Officer! Someone Stole My Stash

Melissa Bailey PhotoWhen a burglar made off with his marijuana and $2,800 in cash, Garfield Reid called the cops—and reported his ganja generosity had come back to bite him.

Reid (pictured), who’s 80, recounted the story Tuesday evening in his Vernon Street home in the Hill, a block away from Yale-New Haven Hospital.

First he told his story to the cops. Then he removed a metal bed frame that was blocking his broken front door and let a reporter inside.

The Jamaican-born retiree walked down the hallway to the scene of the crime—a first-floor smoking den piled high with papers, cigarettes, bicycle parts and single-portion packets of Smucker’s peanut butter.

Reid said he lives on the second floor with his wife. Tuesday afternoon, he left the house to go to an eye doctor on Chapel Street. His wife left shortly after.

“I came home at 4:30, just when it was getting dark,” he said. “I put the keys in the door,” and it swung right open. It turned out someone had pried it open with some kind of crowbar.

Reid looked in the first-floor living room, where he often gathers with friends to smoke marijuana. He noticed that someone had moved his small black backpack, which he had used to store his stash and some money. He looked inside and found it empty.

He called the police to report that someone stole his marijuana and a large sum of cash. It wasn’t expensive marijuana, he said, just the “regular” kind.

A police dispatcher relaying the message issued an alarming report: $3,000 worth of marijuana had been stolen from Reid’s home.

“I came right over” upon hearing that call, said Lt. Holly Wasilewski, the Hill’s top cop.

At 6:30 p.m., she stood in Reid’s house with another police officer, taking his report.

Wasilewski emerged from the house shortly before 7 p.m. into a light drizzle.

“It wasn’t what it sounded like,” she said.

She learned the theft had been of approximately $3,000 in cash, not reefer. She said Reid didn’t witness the crime, and police had no way to track down who did it.

Lt. Wasilewski said Reid gave a straightforward report.

“He admitted ‘I don’t mind smoking now and then,’” she said.

After she left, he said honesty was the best path, even though he had a lot of explaining to do when police arrived.

He reported to cops that he was missing 1 or 2 ounces of marijuana and the $2,800 in cash. He said he knew that made him sound like a drug dealer.

“I don’t sell drugs, I buy drugs,” he said. He said he accumulated the money over the course of many months, little by little, during trips to the bank to withdraw Social Security checks. He was saving it up to buy some more smoke and Christmas presents, he said. The money was his hidden reserve: “Not even my wife know I keep so much here.”

“I tried to be secretive with it,” he said, but he suspects “somebody knew.”

He suspected the person was someone who had been inside the house to smoke with him before. He said he often invites people in to share a joint.

“I’m just a social person,” he explained. “I’m old now. I can’t just sit here on my own.”

He said his generosity has extended to many parts of life. For starters, he always buys Newport menthol cigarettes any time he’s picking up a pack of Marlboros, even though he never smokes menthols. Everyone else smokes menthol, and they might need a puff, he explained.

Reid immigrated to the States 42 years ago, following his wife’s family to New Haven. He worked for years as a mechanic, then went on to become the first black business owner in North Haven, where he ran his own gas station, he said. He bought and rented properties.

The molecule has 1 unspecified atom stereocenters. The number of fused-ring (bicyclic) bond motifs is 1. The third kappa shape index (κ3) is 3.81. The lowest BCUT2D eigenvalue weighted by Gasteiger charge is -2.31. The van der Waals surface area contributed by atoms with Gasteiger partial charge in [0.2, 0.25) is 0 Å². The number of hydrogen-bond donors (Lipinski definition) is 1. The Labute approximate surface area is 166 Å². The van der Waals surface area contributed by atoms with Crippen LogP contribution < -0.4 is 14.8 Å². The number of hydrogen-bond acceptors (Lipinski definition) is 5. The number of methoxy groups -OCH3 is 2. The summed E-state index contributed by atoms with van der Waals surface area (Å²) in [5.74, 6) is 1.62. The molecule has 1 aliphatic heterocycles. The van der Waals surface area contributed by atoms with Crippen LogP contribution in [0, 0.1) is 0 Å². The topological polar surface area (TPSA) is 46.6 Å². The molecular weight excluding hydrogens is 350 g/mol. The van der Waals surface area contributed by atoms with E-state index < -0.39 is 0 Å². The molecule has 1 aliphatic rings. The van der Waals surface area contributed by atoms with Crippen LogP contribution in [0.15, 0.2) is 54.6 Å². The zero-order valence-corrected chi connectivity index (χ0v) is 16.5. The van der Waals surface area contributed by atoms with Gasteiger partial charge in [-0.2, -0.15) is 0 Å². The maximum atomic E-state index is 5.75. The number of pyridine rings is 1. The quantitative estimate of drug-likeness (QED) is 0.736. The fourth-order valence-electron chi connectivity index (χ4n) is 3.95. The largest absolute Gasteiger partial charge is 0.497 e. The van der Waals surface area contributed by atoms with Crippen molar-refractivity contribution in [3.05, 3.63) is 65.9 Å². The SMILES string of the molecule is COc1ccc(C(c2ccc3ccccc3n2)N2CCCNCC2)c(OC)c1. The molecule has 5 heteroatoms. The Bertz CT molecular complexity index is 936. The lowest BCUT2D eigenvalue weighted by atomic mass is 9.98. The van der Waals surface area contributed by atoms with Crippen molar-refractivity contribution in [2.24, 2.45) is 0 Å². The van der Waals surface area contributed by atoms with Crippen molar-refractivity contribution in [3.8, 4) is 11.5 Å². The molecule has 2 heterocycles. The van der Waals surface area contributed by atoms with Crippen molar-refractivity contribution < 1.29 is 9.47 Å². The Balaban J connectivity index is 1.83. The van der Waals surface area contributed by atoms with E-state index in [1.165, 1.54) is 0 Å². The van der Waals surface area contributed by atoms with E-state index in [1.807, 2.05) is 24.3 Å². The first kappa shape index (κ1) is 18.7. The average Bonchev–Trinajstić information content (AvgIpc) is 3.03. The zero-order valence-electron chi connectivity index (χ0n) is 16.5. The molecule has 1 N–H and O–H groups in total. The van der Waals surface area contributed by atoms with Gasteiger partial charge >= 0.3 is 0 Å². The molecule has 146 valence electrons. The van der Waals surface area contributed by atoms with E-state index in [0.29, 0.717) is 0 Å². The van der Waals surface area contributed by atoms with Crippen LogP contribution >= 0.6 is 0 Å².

Over the years, he has helped other people move from Jamaica to New Haven, and helped them find work when they got here, he said. He gave away houses to some of his nine children.

And he always shared his smoke.

“I try to help people all my life,” he said.

That generosity has punished him time and again, he reflected Tuesday evening.

“I’m too generous. I help too much people.”

About two months ago, he invited a couple in to smoke, and they ended up begging him for money for Pampers diapers and bus tokens. When he finally gave them a couple of bus tokens, the girlfriend made for the door.

“She grabbed my herb and run out with it,” he recalled. He ran after her, but she was too quick.

Tuesday was the first time anyone had broken into his Vernon Street house for marijuana, he said.

He said he chose to tell the cops about it because he wanted a police report documenting that someone had harassed him. The marijuana was a relevant part of the report, he reckoned, because that was likely the reason they broke in.

“They were after the marijuana, but the money was in the bag, too,” he said. He said he has an idea who the culprits might be—his wife spotted three people in their late 20s on the porch on her way out of the three-family home—but he didn’t know who they were.

He said he wanted cops to have record that he had been “harassed,” in case the intruders come back.

“If I’m here,” he said, “I’m going to hurt them very bad.”

“I have a piece of security,” he said, picking up a splintery piece of wood.

Wasilewski and Sgt. Rich Miller popped back in a few moments later to report that they had canvassed the block and found no one who had witnessed the crime. Canvassing didn’t take long: The two-story home sits on a block of the Hill near Yale-New Haven Hospital that is half boarded-up and vacant. The hospital has slowly bought up the land over time; much of it consists of empty lots.

Wasilewski said having someone report missing drugs is unusual. She said there’s no reason to pursue charges against the elderly man. Police have never had problems with his house, she said. And she pointed out that possession of less than half an ounce of marijuana is now an infraction, not a misdemeanor—similar to a speeding ticket. Reid didn’t have any marijuana at the time they showed up to his house, anyway.

In cases like these, she said, “we appreciate someone’s honesty.”

For his part, Reid said he learned a lesson about safely storing valuables.

“I don’t think I’m going to keep anything like that here again,” he said.

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posted by: Jay on December 7, 2011  12:37pm

The cigarette smoking is what’s appalling!
Stop enabling the destruction of yourself and your friends with that crap!

posted by: Curious on December 7, 2011  12:52pm

Just another day in East Baltimore, circa 2005.

posted by: Hash Man on December 7, 2011  2:35pm

@Jay. You funny because the guy is 80 years old and clearly has been smoking marijuana for a very long time. He’s already surpassed the average U.S. age for death and I’ll bet he’ll live longer than you because he’s relaxin’ with some very good weed. Learn from the wise.

posted by: cedarhillresident on December 7, 2011  2:35pm